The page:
A landscape remodel doesn’t necessarily mean you have to rip everything up and start all over. Greg from DL Hickman and Son in California says there are times when you as a homeowner or landscape architect will want to keep certain elements of the existing yard in tact and that it contributes to a timeworn aesthetic, a sense of familiarity and a sustainable landscape that celebrates the natural heritage of the home. Careful planning and collaboration with skilled professionals are necessary to achieve this, but the end result can be well worth it.
Vintage patios and other outdoor living spaces built from valuable materials may be worth keeping around in some form or another. Before deciding on replacing an existing patio, take a moment to think how it can be repurposed. Can the paving material be re-used for a different feature? Perhaps reintegrated into the landscape as a water feature or walkway?
What about the structure? If the structure is sound, it may be used as a base for an extension. Perhaps the patio can be restored with some fine work and some touch ups. If so, rather than replacing the entire patio, a deck extension can be constructed to complement vintage materials with the rich grain and warm coloring of wood.
Old trees are priceless features that add both monetary and aesthetic value to a landscape. Rather tearing down a one hundred-year-old oak, why not integrate it into the new design? Consider introducing walkways that flow beneath or around the tree. Or why not honor the tree with a patio that utilizes it as a centerpiece? Decking can also be built in a way that allows the tree to grow up through the platform. Wooden decking is a good option for this, as minor adjustments can be made to the floor structure over time as the tree grows. Whichever option is settled on, the roots of the tree should be taken into account. Solid structures may prevent enough water from reaching the roots, so care should be take to have the structure engineered for the unique situation. Decking support beams may also interfere with the root system, so will need to be sunk far enough away from the tree to allow plenty of room.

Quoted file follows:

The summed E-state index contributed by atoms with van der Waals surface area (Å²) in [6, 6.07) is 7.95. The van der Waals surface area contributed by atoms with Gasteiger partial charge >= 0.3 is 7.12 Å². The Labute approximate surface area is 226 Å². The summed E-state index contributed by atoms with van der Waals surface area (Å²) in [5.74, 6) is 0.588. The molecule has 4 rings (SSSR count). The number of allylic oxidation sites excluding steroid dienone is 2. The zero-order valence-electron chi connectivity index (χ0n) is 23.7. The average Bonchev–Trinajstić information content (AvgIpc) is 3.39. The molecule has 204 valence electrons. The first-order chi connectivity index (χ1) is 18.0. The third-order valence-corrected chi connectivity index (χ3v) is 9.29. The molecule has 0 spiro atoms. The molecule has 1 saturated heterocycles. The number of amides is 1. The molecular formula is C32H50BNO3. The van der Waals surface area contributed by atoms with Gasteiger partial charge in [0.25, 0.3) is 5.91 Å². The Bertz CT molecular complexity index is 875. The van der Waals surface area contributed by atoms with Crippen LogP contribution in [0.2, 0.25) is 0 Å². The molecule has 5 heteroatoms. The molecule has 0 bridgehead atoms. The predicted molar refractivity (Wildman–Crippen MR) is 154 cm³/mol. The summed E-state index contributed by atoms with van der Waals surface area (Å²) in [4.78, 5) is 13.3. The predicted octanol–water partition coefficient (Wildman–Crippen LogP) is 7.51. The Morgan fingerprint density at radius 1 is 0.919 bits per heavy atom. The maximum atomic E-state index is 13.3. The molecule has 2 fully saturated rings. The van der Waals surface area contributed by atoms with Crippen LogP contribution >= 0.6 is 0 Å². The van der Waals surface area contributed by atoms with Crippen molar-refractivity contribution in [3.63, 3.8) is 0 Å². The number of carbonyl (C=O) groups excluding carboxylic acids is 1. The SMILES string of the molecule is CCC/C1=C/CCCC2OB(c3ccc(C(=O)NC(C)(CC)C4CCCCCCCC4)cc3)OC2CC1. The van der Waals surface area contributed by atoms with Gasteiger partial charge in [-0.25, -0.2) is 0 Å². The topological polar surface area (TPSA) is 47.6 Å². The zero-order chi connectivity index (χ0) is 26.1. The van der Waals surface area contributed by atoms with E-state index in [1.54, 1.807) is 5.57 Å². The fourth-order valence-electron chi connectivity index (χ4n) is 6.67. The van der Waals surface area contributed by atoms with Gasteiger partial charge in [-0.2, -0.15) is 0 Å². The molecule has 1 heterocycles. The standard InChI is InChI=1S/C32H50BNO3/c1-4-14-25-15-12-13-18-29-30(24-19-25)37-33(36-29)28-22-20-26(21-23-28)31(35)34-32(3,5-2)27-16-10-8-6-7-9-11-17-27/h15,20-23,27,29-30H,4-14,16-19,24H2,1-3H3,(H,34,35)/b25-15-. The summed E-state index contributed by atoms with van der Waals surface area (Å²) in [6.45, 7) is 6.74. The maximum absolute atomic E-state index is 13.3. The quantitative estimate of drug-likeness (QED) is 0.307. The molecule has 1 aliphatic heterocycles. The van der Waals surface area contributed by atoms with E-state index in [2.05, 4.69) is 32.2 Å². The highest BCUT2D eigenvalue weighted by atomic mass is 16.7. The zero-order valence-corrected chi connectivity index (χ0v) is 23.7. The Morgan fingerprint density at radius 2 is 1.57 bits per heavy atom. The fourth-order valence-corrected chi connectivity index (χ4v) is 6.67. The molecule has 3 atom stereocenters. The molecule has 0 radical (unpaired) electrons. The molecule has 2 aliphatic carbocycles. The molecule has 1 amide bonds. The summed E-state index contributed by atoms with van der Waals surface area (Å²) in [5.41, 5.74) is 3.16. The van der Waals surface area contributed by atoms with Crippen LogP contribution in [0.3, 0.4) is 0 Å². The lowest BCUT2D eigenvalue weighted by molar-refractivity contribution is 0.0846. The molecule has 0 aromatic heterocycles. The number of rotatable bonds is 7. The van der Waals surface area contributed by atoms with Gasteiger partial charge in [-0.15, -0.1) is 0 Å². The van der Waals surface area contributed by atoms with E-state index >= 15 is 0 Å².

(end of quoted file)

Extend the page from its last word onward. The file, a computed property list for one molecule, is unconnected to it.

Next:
If the tree does have to come down because of old age or disease, why not repurpose the logs or lumber as landscape features or furniture to give the tree a second life?
Natural rock found on site is often native to the area, so can be re-used in the landscape to tie the design into its surroundings. Natural rock can be incorporated into rock or boulder arrangements, waterfall features, or simply be used as filler in plant beds.
Other vintage elements worth repurposing include antique fountains, valuable tiles, vintage equipment and natural stone features. It may be possible to restore these to their original function or reintegrate them into a new design as centerpieces or decorative items. Vintage elements can offer a unique character and inject a sense of history into a landscape or patio design.